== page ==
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a shout of encouragement, approval, congratulation, etc.:
The cheers of the fans filled the stadium.
a set or traditional form of shout used by spectators to encourage or show enthusiasm for an athletic team, contestant, etc., as rah! rah! rah!
something that gives joy or gladness; encouragement; comfort:
words of cheer.
a state of feeling or spirits:
Their good cheer overcame his depression.
gladness, gaiety, or animation:
full of cheer and good spirits.
food and drink:
tables laden with cheer.
Archaic. facial expression.
cheers, (used as a salutation or toast.)
to salute with shouts of approval, congratulation, triumph, etc.:
The team members cheered their captain.
to gladden or cause joy to; inspire with cheer (often followed by up):
The good news cheered her.
to encourage or incite:
She cheered him on when he was about to give up.
to utter cheers of approval, encouragement, triumph, etc.
to become happier or more cheerful (often followed by up):
She cheered up as soon as the sun began to shine.
Obsolete. to be or feel in a particular state of mind or spirits.
be of good cheer, (used as an exhortation to be cheerful):
Be of good cheer! Things could be much worse.
with good cheer, cheerfully; willingly:
She accepted her lot with good cheer.
Contemporary Examples

It was a happening, a celebration of “La Julia,” as the Italians called her, who dished up advice along with bonhomie and cheer.
She Taught Me to Cook—and Called Me a Klutz Sandra McElwaine August 5, 2009

What a town,” someone wrote after the Soviet premier visited, “They cheer Khrushchev and boo Willie Mays.
Baseball’s Greatest Player? Allen Barra February 18, 2010

To see his perhaps greatest novel opened out line by line makes you want to cheer out loud.
Charles Dickens Bicentenary: Why We Should Care Jimmy So February 6, 2012

The fact that a panel of outside experts was consulted does not cheer me up.
The Green Stimulus’ Red Ink David Frum December 2, 2012

To prove we’re not total Grinches, we will also give credit where it’s due and cheer the best surprises.
The Enraging Emmy Nominations: 20 Snubs and Surprises Kevin Fallon July 9, 2014

Historical Examples

“I have not heard anything like a cheer since I have been out of the house,” said Caleb.
The First Capture Harry Castlemon

“cheer up, Mary, for I seek to comfort you,” answered the rejected lover.
The Wives of The Dead Nathaniel Hawthorne

I could say nothing to cheer her, either then, or later, though I often looked in at the flat and did my best.
To Tell You the Truth Leonard Merrick

I went an’ done all I could t’ cheer ‘im up, an’ that’s all the thanks I git fer it.
Chip, of the Flying U B. M. Bower

The tobacco was to gratify my men, who said of all things they most wanted to cheer them was something to smoke.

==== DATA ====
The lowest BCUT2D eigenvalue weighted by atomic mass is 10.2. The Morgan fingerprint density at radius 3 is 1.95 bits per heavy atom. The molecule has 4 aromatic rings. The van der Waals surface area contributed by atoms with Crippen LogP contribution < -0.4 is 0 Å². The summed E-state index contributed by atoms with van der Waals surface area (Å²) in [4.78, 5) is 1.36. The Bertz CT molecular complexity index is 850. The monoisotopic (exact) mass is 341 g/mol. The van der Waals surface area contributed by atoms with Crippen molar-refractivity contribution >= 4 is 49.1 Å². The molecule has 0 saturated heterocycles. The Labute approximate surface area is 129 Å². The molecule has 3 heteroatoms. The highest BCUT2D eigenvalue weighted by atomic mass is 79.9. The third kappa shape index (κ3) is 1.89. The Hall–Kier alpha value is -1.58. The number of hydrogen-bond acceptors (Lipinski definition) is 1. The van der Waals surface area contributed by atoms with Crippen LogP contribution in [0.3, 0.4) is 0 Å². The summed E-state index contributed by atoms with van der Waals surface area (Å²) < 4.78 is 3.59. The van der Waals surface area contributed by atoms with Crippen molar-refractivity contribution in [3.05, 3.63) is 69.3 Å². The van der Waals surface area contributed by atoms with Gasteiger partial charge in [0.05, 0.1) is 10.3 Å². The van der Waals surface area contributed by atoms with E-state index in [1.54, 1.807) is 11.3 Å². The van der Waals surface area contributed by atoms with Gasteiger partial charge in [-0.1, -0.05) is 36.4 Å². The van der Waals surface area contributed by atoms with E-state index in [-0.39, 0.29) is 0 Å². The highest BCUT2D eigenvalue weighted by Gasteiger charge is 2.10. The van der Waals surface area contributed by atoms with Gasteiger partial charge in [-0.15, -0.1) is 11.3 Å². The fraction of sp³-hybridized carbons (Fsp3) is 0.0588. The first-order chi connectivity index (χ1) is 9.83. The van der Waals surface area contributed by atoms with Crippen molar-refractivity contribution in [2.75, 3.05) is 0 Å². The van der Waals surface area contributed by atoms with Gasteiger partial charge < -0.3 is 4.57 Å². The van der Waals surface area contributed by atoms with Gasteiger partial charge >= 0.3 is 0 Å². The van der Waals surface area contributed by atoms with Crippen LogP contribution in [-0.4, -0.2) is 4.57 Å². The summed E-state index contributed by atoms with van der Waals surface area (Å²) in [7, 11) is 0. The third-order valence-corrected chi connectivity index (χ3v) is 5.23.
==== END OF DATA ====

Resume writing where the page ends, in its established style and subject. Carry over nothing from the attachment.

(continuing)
The Discovery of the Source of the Nile John Hanning Speke

(usually foll by up) to make or become happy or hopeful; comfort or be comforted
to applaud with shouts
when tr, sometimes foll by on. to encourage (a team, person, etc) with shouts, esp in contests
a shout or cry of approval, encouragement, etc, often using such words as hurrah! or rah! rah! rah!
three cheers, three shouts of hurrah given in unison by a group to honour someone or celebrate something
happiness; good spirits
state of mind; spirits (archaic, except in the phrases be of good cheer, with good cheer)
(archaic) provisions for a feast; fare

c.1200, “the face,” especially as expressing emotion, from Anglo-French chere “the face,” Old French chiere “face, countenance, look, expression,” from Late Latin cara “face” (source of Spanish cara), possibly from Greek kara “head,” from PIE root *ker- “head” (see horn (n.)). From mid-13c. as “frame of mind, state of feeling, spirit; mood, humor.”

By late 14c. the meaning had extended metaphorically to “mood, mental condition,” as reflected in the face. This could be in a good or bad sense (“The feend … beguiled her with treacherye, and brought her into a dreerye cheere,” “Merline,” c.1500), but a positive sense (probably short for good cheer) has predominated since c.1400. Meaning “shout of encouragement” first recorded 1720, perhaps nautical slang (cf. earlier verbal sense, “to encourage by words or deeds,” early 15c.). The antique English greeting what cheer (mid-15c.) was picked up by Algonquian Indians of southern New England from the Puritans and spread in Indian languages as far as Canada.

late 14c., “to cheer up, humor, console;” c.1400 as “entertain with food or drink,” from cheer (n.). Related: Cheered; cheering. Sense of “to encourage by words or deeds” is early 15c. Which had focused to “salute with shouts of applause” by late 18c. Cheer up (intransitive) first attested 1670s.

Related Terms

bronx cheer

cheer on
cheer up


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